And west of Dublin is County Kildare, the center of Irish horse breeding. Many visitors to Ireland make a point of visiting County Waterford, home of the Waterford Crystal Factory (yes, they have tours!).
County Kerry is the gem of Ireland, and is one of the most beautiful. County Kerry has mountains, the sea, beautiful inland lakes, great fishing, and incredible scenery. There is also the Ring of Kerry, one of the world’s most scenic drives. Give yourself a few days to do this, if you’re not settled in anywhere for a length of time. If you’re worried about your budget, do your research: there are many free (or almost free) things to do on the Ring of Kerry.
Starting in Killarney, be sure to tour Muckross House and Killarney National Park. Take a tour (by pony trap, if you’d like!) of the Gap of Dunloe, which is one of the most beautiful areas in all of County Kerry. The Gap of Dunloe is a narrow mountain pass between Macgillycuddy’s Reeks and the Purple Mountain. It’s not to be missed.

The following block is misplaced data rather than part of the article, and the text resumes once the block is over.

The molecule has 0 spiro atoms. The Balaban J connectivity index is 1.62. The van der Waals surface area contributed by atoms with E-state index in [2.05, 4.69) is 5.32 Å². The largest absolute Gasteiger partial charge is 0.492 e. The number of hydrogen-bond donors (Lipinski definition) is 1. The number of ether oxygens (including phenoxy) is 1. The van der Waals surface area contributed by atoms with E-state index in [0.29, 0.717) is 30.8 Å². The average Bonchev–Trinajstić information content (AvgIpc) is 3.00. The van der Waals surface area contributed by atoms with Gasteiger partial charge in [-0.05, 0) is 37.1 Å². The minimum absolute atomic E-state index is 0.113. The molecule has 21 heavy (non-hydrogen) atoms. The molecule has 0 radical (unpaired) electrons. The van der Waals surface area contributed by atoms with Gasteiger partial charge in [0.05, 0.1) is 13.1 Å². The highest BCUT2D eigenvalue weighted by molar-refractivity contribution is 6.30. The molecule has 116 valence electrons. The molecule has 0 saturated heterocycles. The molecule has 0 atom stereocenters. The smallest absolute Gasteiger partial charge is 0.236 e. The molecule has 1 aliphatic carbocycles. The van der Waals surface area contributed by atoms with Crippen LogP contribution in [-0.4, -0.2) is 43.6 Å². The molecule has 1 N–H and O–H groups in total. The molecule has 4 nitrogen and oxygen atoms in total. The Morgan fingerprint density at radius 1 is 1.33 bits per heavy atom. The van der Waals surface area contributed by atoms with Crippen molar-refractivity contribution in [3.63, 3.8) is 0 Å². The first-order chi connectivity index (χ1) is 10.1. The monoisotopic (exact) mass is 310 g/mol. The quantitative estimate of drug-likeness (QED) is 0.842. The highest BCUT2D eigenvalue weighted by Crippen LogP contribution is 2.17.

Another beautiful drive in Ireland is on the Dingle Peninsula. It’s scenic (movies, again!), and less than forty miles long. In Dingle city, you can see Fungi the dolphin (very friendly), take the Slea Head Drive, and eat quite well (don’t forget the ice cream!). Dingle is especially kid-friendly.
Northern Ireland also has plenty to offer, and you may be wondering if Belfast and Northern Ireland are safe for travelers. The answer is mostly yes. Belfast is a cultural center for shopping, the arts, music, and film. People who have been, love it. You will also learn a lot about the conflict that has been going on for ages. Don’t forget to see the Giant’s Causeway!
Ireland has so much to offer that even several months won’t be enough!
Scotland is my very favorite country in Europe: the scenery is majestic, the food is incredible, the history calls to you, the music makes you dance, and there is so to see and do.
The best resources include Visit Scotland http://www.visitscotland.com/guide/ and The National Trust http://www.nationaltrust.org.uk/main/w-index.htm, which has oodles of places, castles, and gardens to visit. Check their schedule for really cool events, especially for kids.